Early voting for the 2022 congressional midterm elections begins Tuesday in Louisiana and continues through Nov. 1. (Photo credit: Wes Muller/Louisiana Illuminator)
Congratulations. If you’ve clicked through a link to read this, you’ve already done more homework than many Louisiana voters when it comes to learning more about the eight proposed amendments to the state constitution on the Nov. 8 ballot.
In the spirit of efficiency inside the voting booth, let’s stop patting one another on the back and jump right into an analysis of the amendments. This commentary isn’t meant to be all-encompassing, so some additional sources at the bottom are included if you’d like more information
Amendment 1: Increasing state stock investment caps
At some point, lawmakers thought it wise to limit how much the state could invest in the stock market, but these constrictions are now evidently costing Louisiana money. The proposed amendment would raise that ceiling for four specific funds.
Right now, only 35% of proceeds from the Louisiana Quality Education Trust Fund, the Millenium Trust, the Artificial Reef Development Fund, the Marsh Island Refuge Fund and the Rockefeller Wildlife Refuge Trust and Protection Fund.
The state treasurer manages these investments and is forced to sell off profitable stocks when growth of the fund’s portfolio exceeds the 35% limit. That’s basically the opposite of what an individual investor would do if they want to extract the greatest return from their shares.
The amendment would increase the equity investment cap to 65%, which the treasurer’s office says will allow for greater profits while not overexposing the state funds to market volatility.
Amendment 2: Homestead exemptions for disabled veterans
The proposed change to the constitution would continue a series of exceptions to ease the property tax burden of military veterans with significant disabilities.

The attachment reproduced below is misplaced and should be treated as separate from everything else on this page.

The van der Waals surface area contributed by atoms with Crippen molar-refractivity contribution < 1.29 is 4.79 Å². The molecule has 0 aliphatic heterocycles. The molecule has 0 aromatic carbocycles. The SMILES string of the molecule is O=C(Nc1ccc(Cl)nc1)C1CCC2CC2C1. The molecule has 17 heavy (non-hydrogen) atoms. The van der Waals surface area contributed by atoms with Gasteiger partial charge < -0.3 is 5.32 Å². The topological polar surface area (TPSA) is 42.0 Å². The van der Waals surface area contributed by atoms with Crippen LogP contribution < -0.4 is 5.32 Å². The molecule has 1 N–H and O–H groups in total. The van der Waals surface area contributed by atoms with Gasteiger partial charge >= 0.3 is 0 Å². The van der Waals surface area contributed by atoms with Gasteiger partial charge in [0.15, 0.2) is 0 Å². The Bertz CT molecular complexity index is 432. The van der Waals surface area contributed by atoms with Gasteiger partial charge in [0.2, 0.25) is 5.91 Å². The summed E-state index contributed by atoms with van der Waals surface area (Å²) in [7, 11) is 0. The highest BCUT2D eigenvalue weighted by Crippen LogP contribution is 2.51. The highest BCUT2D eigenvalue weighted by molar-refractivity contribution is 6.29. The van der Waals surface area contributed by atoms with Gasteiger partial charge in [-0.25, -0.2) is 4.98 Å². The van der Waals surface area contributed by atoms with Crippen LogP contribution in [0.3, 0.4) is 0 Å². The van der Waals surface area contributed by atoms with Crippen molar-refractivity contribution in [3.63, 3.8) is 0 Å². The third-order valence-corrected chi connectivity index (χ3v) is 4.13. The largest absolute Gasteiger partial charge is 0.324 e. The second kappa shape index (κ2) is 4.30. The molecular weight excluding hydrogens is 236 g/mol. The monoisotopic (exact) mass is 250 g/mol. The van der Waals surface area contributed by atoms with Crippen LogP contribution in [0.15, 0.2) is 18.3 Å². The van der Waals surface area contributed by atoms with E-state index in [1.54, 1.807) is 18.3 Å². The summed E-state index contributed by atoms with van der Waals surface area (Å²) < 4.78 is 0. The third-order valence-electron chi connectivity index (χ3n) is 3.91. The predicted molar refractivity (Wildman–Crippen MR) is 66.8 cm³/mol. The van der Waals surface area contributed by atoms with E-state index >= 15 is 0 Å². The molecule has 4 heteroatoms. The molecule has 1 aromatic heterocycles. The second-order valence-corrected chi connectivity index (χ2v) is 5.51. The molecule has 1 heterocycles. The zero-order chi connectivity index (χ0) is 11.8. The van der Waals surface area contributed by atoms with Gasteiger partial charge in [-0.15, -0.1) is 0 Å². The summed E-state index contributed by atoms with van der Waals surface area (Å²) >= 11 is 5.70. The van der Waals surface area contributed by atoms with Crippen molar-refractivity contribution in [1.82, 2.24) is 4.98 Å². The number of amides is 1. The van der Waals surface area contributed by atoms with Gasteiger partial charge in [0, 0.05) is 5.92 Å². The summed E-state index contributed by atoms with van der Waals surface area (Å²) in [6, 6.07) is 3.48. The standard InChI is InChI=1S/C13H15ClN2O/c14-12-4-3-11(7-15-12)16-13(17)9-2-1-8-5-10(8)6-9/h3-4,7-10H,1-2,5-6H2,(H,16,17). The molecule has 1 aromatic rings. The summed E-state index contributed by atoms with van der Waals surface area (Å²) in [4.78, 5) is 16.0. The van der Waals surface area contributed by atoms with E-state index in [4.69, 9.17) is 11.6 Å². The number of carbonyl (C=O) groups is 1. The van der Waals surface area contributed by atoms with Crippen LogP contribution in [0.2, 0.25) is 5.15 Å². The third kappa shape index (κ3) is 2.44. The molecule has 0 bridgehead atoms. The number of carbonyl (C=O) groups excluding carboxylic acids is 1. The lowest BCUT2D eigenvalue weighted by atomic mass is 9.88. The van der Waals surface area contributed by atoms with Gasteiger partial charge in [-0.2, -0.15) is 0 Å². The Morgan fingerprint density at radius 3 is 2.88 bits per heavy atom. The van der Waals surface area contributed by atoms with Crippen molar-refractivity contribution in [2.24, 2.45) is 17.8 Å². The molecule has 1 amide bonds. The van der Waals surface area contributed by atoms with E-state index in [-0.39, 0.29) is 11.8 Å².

In addition to the existing homestead exemption on the first $7,500 of a property’s assessed value, current law gives 100% disabled veterans another $7,500 in consideration. This amendment would repeal that structure.
In its place, staggered exemptions would be created to benefit veterans deemed partially disabled. The break would be an additional $2,500 for someone 50% to 70% disabled, $4,500 for disabilities from 70% to 99%, and a total exemption of a property’s assessed value for a veteran who is 100% disabled.
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Amendment 3: Civil service employees and political campaigns
Government employees who are in a state or local civil service system currently aren’t allowed to prominently support the campaigns of political candidates. The proposed amendment would remove this prohibition for workers who have a family member running for office.
The proposal defines relatives as spouses, children, parents, grandparents, siblings and their step-equivalents. Families could appear in political advertisements and commercials if the amendment is approved.
Employees of local registrars of voters and staff with the Secretary of State’s elections division would be excluded from the changes.
Amendment 4: Waiving water charges from infrastructure damage
It’s illegal in Louisiana for the state or any local government to give away something of value for free, no matter how deserving the recipient or insignificant the cost. It’s why you see cities auction off outdated office furniture and vehicles well past their prime.
The policy is meant to protect the public’s investment, but there’s a glitch in the policy that backers of the amendment say is doing more harm than good.
All too often, we hear about public utilities that bill customers for far more water than they actually use. A broken meter or leaky pipes leads to the exorbitant charge, and it can be far from a simple process to correct the overbilling.
Amendment 4 would allow a local government to waive charges of the water lost if the issue involves public infrastructure. The waiver would not apply if an act of a property owner – or the failure to act – is to blame for the water loss.
Amendment 5: Avoiding maximum property millages